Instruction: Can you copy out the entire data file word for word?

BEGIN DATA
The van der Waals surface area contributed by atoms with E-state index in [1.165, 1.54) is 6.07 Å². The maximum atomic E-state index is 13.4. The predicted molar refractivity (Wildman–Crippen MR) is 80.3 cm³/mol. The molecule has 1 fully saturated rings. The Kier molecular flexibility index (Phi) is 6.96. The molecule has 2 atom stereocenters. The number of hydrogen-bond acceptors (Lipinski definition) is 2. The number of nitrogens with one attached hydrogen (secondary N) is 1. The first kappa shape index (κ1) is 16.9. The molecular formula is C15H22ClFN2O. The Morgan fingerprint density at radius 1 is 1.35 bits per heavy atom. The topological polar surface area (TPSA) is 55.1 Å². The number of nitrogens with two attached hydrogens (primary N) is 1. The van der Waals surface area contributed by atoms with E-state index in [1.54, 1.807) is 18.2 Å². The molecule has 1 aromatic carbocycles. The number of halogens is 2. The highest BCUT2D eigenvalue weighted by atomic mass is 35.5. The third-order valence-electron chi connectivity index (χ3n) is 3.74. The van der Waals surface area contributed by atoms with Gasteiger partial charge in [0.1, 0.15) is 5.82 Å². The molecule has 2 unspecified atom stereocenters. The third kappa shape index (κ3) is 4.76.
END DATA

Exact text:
The van der Waals surface area contributed by atoms with E-state index in [1.165, 1.54) is 6.07 Å². The maximum atomic E-state index is 13.4. The predicted molar refractivity (Wildman–Crippen MR) is 80.3 cm³/mol. The molecule has 1 fully saturated rings. The Kier molecular flexibility index (Phi) is 6.96. The molecule has 2 atom stereocenters. The number of hydrogen-bond acceptors (Lipinski definition) is 2. The number of nitrogens with one attached hydrogen (secondary N) is 1. The first kappa shape index (κ1) is 16.9. The molecular formula is C15H22ClFN2O. The Morgan fingerprint density at radius 1 is 1.35 bits per heavy atom. The topological polar surface area (TPSA) is 55.1 Å². The number of nitrogens with two attached hydrogens (primary N) is 1. The van der Waals surface area contributed by atoms with E-state index in [1.54, 1.807) is 18.2 Å². The molecule has 1 aromatic carbocycles. The number of halogens is 2. The highest BCUT2D eigenvalue weighted by atomic mass is 35.5. The third-order valence-electron chi connectivity index (χ3n) is 3.74. The van der Waals surface area contributed by atoms with Gasteiger partial charge in [0.1, 0.15) is 5.82 Å². The molecule has 2 unspecified atom stereocenters. The third kappa shape index (κ3) is 4.76.